French company to supply cable for SI undersea cable project

    Undersea cable
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    By Alfred Sasako


    A French company is believed to have won the contract to supply fibre optic cable for the joint Papua New Guinea – Solomon Islands’ multi-million dollar undersea cable project, it was revealed this week.

    The company which remains unnamed won the bid over two other rivals, including an American firm.

    “It (the French company) has begun manufacturing the cables,” an insider told Island Sun earlier this week. It is not clear how long this part of the project would take.

    China’s telco giant, Huawei initially won the multi-million dollar project, but Solomon Islands was forced to drop the Chinese company after Australia intervened.

    Australia’s federal government instead selected Vocus to conduct the initial stages of the new undersea cable project in the South Pacific that will connect the Solomon Islands and Papua New Guinea with Australia.

    The Department of Foreign Affairs signed a AU$2.8 million deal with the Australian telco company in January this year, allowing the company to conduct a scoping study for the design, construction and procurement of the submarine cable system.

    The project will connect the major islands of the Solomons and PNG with Australia via a 4000-plus kilometre fibre optic cable, replacing each country’s reliance on old, unstable and expensive technologies, the Australian government said at the time.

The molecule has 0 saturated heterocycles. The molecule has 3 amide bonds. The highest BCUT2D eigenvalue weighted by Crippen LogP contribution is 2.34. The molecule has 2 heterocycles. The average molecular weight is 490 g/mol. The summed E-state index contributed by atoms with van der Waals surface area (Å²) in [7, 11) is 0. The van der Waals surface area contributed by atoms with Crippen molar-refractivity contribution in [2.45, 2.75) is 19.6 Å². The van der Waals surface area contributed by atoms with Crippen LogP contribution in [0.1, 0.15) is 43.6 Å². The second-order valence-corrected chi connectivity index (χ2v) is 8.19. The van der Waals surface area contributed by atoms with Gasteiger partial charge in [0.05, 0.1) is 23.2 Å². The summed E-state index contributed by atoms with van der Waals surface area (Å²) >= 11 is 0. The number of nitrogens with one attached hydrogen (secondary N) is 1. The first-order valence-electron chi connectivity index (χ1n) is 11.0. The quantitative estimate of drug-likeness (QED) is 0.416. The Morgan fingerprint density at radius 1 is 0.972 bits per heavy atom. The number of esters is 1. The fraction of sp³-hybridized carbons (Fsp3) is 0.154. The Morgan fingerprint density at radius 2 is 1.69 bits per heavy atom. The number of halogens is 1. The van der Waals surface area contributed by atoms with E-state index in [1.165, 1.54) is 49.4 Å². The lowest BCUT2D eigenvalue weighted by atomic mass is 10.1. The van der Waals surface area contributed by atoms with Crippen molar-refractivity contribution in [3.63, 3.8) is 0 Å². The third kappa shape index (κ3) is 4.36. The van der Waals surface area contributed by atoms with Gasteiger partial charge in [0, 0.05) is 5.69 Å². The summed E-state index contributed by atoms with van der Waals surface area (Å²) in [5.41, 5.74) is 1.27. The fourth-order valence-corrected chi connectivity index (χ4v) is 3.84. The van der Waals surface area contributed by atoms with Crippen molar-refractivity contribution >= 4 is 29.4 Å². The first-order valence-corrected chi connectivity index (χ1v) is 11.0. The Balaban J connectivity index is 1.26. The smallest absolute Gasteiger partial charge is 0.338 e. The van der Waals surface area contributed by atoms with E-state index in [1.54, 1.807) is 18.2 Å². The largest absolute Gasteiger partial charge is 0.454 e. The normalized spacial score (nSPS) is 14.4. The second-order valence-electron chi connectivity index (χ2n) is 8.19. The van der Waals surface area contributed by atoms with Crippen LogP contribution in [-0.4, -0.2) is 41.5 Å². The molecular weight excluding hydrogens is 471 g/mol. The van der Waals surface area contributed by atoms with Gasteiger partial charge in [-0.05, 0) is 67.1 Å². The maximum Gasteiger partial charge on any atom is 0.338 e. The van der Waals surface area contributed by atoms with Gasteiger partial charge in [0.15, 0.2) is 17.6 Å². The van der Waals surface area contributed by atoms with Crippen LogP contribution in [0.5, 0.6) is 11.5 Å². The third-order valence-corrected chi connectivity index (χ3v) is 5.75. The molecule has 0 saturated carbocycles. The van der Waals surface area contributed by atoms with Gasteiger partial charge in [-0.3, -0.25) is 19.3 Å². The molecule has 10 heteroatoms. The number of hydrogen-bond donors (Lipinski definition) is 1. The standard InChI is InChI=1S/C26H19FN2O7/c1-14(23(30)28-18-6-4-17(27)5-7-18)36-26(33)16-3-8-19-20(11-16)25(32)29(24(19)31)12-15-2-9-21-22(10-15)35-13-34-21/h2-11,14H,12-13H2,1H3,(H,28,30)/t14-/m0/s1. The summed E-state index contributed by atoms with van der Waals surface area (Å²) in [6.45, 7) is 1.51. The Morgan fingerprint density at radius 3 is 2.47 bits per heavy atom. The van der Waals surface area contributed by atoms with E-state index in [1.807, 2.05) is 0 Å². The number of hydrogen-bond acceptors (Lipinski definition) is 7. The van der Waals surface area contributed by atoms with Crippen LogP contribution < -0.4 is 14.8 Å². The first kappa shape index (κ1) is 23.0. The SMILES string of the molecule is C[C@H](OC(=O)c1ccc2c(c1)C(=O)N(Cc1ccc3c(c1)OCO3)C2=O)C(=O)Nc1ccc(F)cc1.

The Solomon Islands currently has its telco needs wholly served by satellite, while PNG uses a low capacity cable that is nearing its end of life.

    The study would last for up to three months and included consultation with the governments of the Solomon Islands and PNG and the commencement of permitting, Vocus said in a statement at the time.

    It was expected to lead to the “rollout of a cable system on behalf of the Australian Government commencing in 2018”.

    The cable project, which originally covered only the Solomons, was planned to be constructed by Chinese telecoms giant Huawei.

    But that deal had come up against stiff opposition from the Australian government, who remain concerned about Huawei’s alleged links to the Chinese government and were worried about the possibility of a backdoor into Australia’s telecommunications network

    The same concerns led to Huawei being blocked from bidding for work on Australia’s National Broadband Network (NBN) back in 2012.

    In November last year, Prime Minister Malcolm Turnbull and Papua New Guinea Prime Minister Peter O’Neill came to an agreement on the sidelines of the 2017 APEC Forum to lay a new cable between Port Moresby and Australia, while Australia continued discussions with the Solomon Islands government about “laying a similar undersea cable”.

    “Both Papua New Guinea and Australia are committed to working with Solomon Islands to lay the undersea cables at the same time, allowing Solomon Islands to reap the same economic and development benefits of fast and reliable telecommunications,” Turnbull said then.

    “We think that this will incur less debt. We will be doing a scoping study, and that scoping study and the financing for that scoping study will come out of our overseas development assistance,” a senior government minister said.

    Solomon Islands government officials have now confirmed that security concerns were merely used by Canberra as an alibi.

    “The real reason is economic rather than security. Australia does not want Solomon Islands to have direct access to China’s economic boom,” one official said recently.

    A especially equipped ship laying cable on a similar project

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